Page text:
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Clinical Observation |

Passive Transfer of Nut Allergy After Liver Transplantation

Tri Giang Phan, MBBS, FRACP, FRCPA; Simone I. Strasser, MBBS, FRACP, PhD; David Koorey, MBBS, FRACP, PhD; Geoff W. McCaughan, MBBS, FRACP, PhD; Janet Rimmer, MBBS, FRACP; Heather Dunckley, BSc, PhD; Louise Goddard, BSc; Stephen Adelstein, MB BCh, FRACP, FRCPA, PhD
Arch Intern Med. 2003;163(2):237-239. doi:10.1001/archinte.163.2.237.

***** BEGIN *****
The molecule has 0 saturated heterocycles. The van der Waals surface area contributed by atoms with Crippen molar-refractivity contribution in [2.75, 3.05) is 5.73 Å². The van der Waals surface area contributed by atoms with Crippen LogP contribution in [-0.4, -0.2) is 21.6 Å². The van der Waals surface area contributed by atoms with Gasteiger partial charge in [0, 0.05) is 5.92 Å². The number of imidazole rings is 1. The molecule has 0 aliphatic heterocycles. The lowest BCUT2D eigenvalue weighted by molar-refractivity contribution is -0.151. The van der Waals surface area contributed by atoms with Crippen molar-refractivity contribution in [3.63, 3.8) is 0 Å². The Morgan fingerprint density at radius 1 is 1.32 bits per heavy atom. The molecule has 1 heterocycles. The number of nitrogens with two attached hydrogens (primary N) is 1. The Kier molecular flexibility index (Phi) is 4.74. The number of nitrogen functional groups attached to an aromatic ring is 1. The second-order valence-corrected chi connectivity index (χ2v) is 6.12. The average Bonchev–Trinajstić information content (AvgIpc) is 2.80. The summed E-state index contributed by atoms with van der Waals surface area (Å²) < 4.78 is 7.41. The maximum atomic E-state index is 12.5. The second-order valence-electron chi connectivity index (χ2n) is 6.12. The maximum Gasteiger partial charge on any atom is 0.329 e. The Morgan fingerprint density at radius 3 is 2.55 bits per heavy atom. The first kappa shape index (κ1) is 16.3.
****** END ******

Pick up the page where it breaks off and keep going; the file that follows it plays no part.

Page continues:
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An anaphylactic reaction to cashew nut developed in a nonatopic 60-year-old man 25 days after receiving a liver allograft from a 15-year-old atopic boy who died of anaphylaxis after peanut ingestion. The liver recipient had no history of nut allergy. Posttransplantation skin prick test results were positive for peanut, cashew nut, and sesame seed, and the donor had allergen-specific IgE antibodies to the same 3 allergens. Contact tracing of the recipients of other solid organs from the same donor disclosed no other development of allergic symptoms after ingestion of peanut or cashew nut. Results of molecular HLA typing did not detect any donor-origin leukocytes in the recipient after transplantation, which excluded peripheral microchimerism. The patient inadvertently ingested peanut-contaminated food and suffered a second anaphylactic reaction 32 weeks after the transplantation. This case illustrates that transfer of IgE-mediated hypersensitivity can occur after liver transplantation and have potentially serious consequences. We therefore recommend that organ donors undergo screening for allergies, and that recipients be advised regarding allergen avoidance.

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